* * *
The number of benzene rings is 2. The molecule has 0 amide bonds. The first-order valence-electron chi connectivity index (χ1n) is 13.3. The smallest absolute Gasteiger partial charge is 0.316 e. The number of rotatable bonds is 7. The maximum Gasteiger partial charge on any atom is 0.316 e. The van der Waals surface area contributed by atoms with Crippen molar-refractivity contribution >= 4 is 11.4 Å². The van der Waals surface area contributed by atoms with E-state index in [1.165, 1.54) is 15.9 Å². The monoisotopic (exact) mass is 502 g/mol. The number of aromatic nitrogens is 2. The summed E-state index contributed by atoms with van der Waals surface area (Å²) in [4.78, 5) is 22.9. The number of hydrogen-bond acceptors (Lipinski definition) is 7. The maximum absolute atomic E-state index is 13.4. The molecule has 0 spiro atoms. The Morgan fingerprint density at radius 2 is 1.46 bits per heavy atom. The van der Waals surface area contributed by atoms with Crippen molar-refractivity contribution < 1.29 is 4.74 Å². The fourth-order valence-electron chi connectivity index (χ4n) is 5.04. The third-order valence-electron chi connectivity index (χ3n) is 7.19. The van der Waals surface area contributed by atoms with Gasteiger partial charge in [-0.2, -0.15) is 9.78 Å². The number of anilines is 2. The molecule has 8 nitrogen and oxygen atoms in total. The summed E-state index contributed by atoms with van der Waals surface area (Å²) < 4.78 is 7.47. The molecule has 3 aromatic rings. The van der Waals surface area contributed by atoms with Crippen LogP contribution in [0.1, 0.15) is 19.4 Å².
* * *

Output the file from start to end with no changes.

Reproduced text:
The number of benzene rings is 2. The molecule has 0 amide bonds. The first-order valence-electron chi connectivity index (χ1n) is 13.3. The smallest absolute Gasteiger partial charge is 0.316 e. The number of rotatable bonds is 7. The maximum Gasteiger partial charge on any atom is 0.316 e. The van der Waals surface area contributed by atoms with Crippen molar-refractivity contribution >= 4 is 11.4 Å². The van der Waals surface area contributed by atoms with E-state index in [1.165, 1.54) is 15.9 Å². The monoisotopic (exact) mass is 502 g/mol. The number of aromatic nitrogens is 2. The summed E-state index contributed by atoms with van der Waals surface area (Å²) in [4.78, 5) is 22.9. The number of hydrogen-bond acceptors (Lipinski definition) is 7. The maximum absolute atomic E-state index is 13.4. The molecule has 0 spiro atoms. The Morgan fingerprint density at radius 2 is 1.46 bits per heavy atom. The van der Waals surface area contributed by atoms with Crippen molar-refractivity contribution < 1.29 is 4.74 Å². The fourth-order valence-electron chi connectivity index (χ4n) is 5.04. The third-order valence-electron chi connectivity index (χ3n) is 7.19. The van der Waals surface area contributed by atoms with Gasteiger partial charge in [-0.2, -0.15) is 9.78 Å². The number of anilines is 2. The molecule has 8 nitrogen and oxygen atoms in total. The summed E-state index contributed by atoms with van der Waals surface area (Å²) < 4.78 is 7.47. The molecule has 3 aromatic rings. The van der Waals surface area contributed by atoms with Crippen LogP contribution in [0.1, 0.15) is 19.4 Å².